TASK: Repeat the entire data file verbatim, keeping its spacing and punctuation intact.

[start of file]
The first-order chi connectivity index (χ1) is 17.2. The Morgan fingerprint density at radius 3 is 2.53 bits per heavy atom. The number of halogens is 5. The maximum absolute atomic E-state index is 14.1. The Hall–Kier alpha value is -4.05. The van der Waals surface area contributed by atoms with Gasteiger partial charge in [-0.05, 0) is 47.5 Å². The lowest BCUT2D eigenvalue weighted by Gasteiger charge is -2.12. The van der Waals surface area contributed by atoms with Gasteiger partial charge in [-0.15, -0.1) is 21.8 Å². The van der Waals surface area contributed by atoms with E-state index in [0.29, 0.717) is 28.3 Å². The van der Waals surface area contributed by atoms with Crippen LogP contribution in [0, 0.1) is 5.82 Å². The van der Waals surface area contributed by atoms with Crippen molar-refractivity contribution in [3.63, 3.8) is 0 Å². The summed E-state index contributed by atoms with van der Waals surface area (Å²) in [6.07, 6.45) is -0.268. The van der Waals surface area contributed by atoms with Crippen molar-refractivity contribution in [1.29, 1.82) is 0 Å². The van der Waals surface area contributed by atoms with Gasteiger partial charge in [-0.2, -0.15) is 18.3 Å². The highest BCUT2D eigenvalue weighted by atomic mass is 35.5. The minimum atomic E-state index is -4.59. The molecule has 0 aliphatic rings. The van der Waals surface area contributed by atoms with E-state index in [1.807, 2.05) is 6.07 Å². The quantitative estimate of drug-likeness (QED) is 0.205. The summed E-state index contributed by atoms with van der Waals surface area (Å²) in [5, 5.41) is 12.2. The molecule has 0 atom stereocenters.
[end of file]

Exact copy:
The first-order chi connectivity index (χ1) is 17.2. The Morgan fingerprint density at radius 3 is 2.53 bits per heavy atom. The number of halogens is 5. The maximum absolute atomic E-state index is 14.1. The Hall–Kier alpha value is -4.05. The van der Waals surface area contributed by atoms with Gasteiger partial charge in [-0.05, 0) is 47.5 Å². The lowest BCUT2D eigenvalue weighted by Gasteiger charge is -2.12. The van der Waals surface area contributed by atoms with Gasteiger partial charge in [-0.15, -0.1) is 21.8 Å². The van der Waals surface area contributed by atoms with E-state index in [0.29, 0.717) is 28.3 Å². The van der Waals surface area contributed by atoms with Crippen LogP contribution in [0, 0.1) is 5.82 Å². The van der Waals surface area contributed by atoms with Crippen molar-refractivity contribution in [3.63, 3.8) is 0 Å². The summed E-state index contributed by atoms with van der Waals surface area (Å²) in [6.07, 6.45) is -0.268. The van der Waals surface area contributed by atoms with Crippen molar-refractivity contribution in [1.29, 1.82) is 0 Å². The van der Waals surface area contributed by atoms with Gasteiger partial charge in [-0.2, -0.15) is 18.3 Å². The highest BCUT2D eigenvalue weighted by atomic mass is 35.5. The minimum atomic E-state index is -4.59. The molecule has 0 aliphatic rings. The van der Waals surface area contributed by atoms with E-state index in [1.807, 2.05) is 6.07 Å². The quantitative estimate of drug-likeness (QED) is 0.205. The summed E-state index contributed by atoms with van der Waals surface area (Å²) in [5, 5.41) is 12.2. The molecule has 0 atom stereocenters.